Thus, even with its available funding, California continues to fiddle while it burns. In an aspirational strategic plan announced in March 2022, California proposed to deploy prescribed burns to thin only 400,000 acres of forest annually by 2025.
Our state needs to act, not merely announce a strategy. And if state agencies cannot get the job done, the state could expand the number of acres that are thinned annually by authorizing commercial timber harvesting of tightly spaced, flammable young trees (which can be used to create cross-laminated lumber utilized for floors, roofing, walls, decks and more). In fact, CAL FIRE’s Forest Carbon Plan acknowledges that “sustainable commercial timber harvest” could help achieve forest health goals.
But there is a problem. California no longer has the number of lumber mills to process such timber, nor the number of biomass plants to make electricity out of the trees and brush that need to be removed from forests. While 140 mills operated in California in the 1980s, fewer than 30 mills remain. The U.S. Forest Service itself has complained about the lack of mills and plants.
If California is to have the assistance of private enterprise to accelerate the thinning of forests (thereby saving them from destruction), the state will need to provide tax credits to incentivize the construction of lumber mills. After all, effectively regulated timber companies are not the enemy: The 2021 Dixie Fire alone burned more timber – 1.6 billion board feet – than the state’s mills processed in a year.
The state must also offer tax credits to encourage homeowners in wildland-urban interfaces to upgrade their homes with fire resistant materials in order to arrest the spread of wildfires. Arresting the spread of wildfires assists the entire community, not only the prudent homeowner. Hardening helps. The Sierra-at-Tahoe Resort, which the Caldor Fire damaged in 2021, protected most of its buildings by coating structures with a fire-retardant gel.
Strengthening Our Energy Infrastructure.
With nearly 40,000 miles of bare power lines in areas having a greater wildfire risk, utility power lines have caused at least eight of the 20 most destructive fires in California’s history, six of which occurred since 2015.
To address this growing risk, California utilities have turned to proactively turning off power during severe weather conditions – at a considerable cost to its customers. The state must do more to reduce the need for these power outages.
First, with the state’s assistance and direction, the utilities must harden their bare power lines in high fire-risk areas. They can accomplish this by covering the power lines with a plastic covering that insulates them, or by burying the power lines underground. Yet, of the nearly 40,000 miles of bare power lines in areas of heightened wildfire risk, utilities reported hardening only 1,540 miles of lines in 2020. This is not surprising. Estimates range from $2.6 million to $3 million per mile of power line placed underground.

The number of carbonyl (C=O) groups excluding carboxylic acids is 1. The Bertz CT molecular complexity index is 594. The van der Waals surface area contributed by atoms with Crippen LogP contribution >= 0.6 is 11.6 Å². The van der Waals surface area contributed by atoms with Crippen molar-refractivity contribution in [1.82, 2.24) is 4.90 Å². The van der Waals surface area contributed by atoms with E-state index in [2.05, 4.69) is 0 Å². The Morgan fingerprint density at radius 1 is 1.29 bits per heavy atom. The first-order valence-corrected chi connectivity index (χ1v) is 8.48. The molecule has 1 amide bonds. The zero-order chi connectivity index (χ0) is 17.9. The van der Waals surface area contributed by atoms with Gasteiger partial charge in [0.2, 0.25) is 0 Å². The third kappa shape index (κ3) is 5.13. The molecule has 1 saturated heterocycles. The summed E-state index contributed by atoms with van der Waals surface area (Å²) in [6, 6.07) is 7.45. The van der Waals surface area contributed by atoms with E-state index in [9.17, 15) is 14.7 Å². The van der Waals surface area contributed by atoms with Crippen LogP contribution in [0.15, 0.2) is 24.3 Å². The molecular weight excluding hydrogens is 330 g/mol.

But since the state’s expensive climate mandates have diverted some of the utilities’ resources that could have gone to strengthen their energy infrastructure, and the state simultaneously regulates their spending, the state should help finance and accelerate this hardening effort.
Second, utilities can reduce the wildfire risk by removing vegetation and tree branches around power lines. The California State Auditor found that contact with vegetation accounted for 74 percent of all acres burned from wildfires caused by electrical equipment. But with Pacific Gas & Electric’s vegetation management plans envisioning completion in over a decade, the state needs to accelerate this process.
Finally, the state should correct its error in separating its oversight of the safety of the power grid from its regulation of the associated cost. The California Public Utilities Commission approves utilities’ spending plans upon which their rates are charged. But effective July 1, 2021, the state transferred the PUC’s wildfire safety division to a new office under the auspices of another agency. That Office of Energy Infrastructure Safety had only 30 employees as of January 2022, and is neither equipped to properly oversee utilities’ wildfire mitigation plans nor responsible for the financing of those plans.
Unless California wants to exist in a permanent state of emergency, it needs to implement effective action to mitigate the ongoing wildfire emergency. To quote Abraham Lincoln, while “(t)he occasion is piled high with difficulty,” as “our case is new, so we must think anew, and act anew.”